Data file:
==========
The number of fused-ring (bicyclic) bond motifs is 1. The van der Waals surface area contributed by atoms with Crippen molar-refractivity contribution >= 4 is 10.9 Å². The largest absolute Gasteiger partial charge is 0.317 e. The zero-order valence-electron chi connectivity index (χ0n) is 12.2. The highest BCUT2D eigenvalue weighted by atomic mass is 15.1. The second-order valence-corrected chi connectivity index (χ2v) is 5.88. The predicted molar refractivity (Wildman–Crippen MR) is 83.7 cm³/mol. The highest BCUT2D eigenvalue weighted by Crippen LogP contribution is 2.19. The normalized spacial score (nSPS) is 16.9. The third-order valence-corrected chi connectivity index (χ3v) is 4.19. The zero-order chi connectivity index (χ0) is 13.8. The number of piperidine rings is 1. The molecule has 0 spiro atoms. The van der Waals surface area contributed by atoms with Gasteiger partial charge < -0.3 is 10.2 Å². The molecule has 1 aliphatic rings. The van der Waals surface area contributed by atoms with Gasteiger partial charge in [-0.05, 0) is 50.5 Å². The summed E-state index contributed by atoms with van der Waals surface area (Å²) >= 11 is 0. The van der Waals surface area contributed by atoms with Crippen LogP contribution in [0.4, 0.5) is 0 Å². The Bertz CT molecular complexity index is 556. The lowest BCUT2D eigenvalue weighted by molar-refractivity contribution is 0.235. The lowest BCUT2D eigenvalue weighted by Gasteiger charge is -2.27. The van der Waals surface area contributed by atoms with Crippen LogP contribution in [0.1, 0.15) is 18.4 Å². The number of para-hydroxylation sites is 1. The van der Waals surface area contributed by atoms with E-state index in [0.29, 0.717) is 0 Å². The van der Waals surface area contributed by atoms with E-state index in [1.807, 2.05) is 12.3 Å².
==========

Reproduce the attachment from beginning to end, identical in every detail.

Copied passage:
The number of fused-ring (bicyclic) bond motifs is 1. The van der Waals surface area contributed by atoms with Crippen molar-refractivity contribution >= 4 is 10.9 Å². The largest absolute Gasteiger partial charge is 0.317 e. The zero-order valence-electron chi connectivity index (χ0n) is 12.2. The highest BCUT2D eigenvalue weighted by atomic mass is 15.1. The second-order valence-corrected chi connectivity index (χ2v) is 5.88. The predicted molar refractivity (Wildman–Crippen MR) is 83.7 cm³/mol. The highest BCUT2D eigenvalue weighted by Crippen LogP contribution is 2.19. The normalized spacial score (nSPS) is 16.9. The third-order valence-corrected chi connectivity index (χ3v) is 4.19. The zero-order chi connectivity index (χ0) is 13.8. The number of piperidine rings is 1. The molecule has 0 spiro atoms. The van der Waals surface area contributed by atoms with Gasteiger partial charge < -0.3 is 10.2 Å². The molecule has 1 aliphatic rings. The van der Waals surface area contributed by atoms with Gasteiger partial charge in [-0.05, 0) is 50.5 Å². The summed E-state index contributed by atoms with van der Waals surface area (Å²) >= 11 is 0. The van der Waals surface area contributed by atoms with Crippen LogP contribution in [0.4, 0.5) is 0 Å². The Bertz CT molecular complexity index is 556. The lowest BCUT2D eigenvalue weighted by molar-refractivity contribution is 0.235. The lowest BCUT2D eigenvalue weighted by Gasteiger charge is -2.27. The van der Waals surface area contributed by atoms with Crippen LogP contribution in [0.1, 0.15) is 18.4 Å². The number of para-hydroxylation sites is 1. The van der Waals surface area contributed by atoms with E-state index in [0.29, 0.717) is 0 Å². The van der Waals surface area contributed by atoms with E-state index in [1.807, 2.05) is 12.3 Å².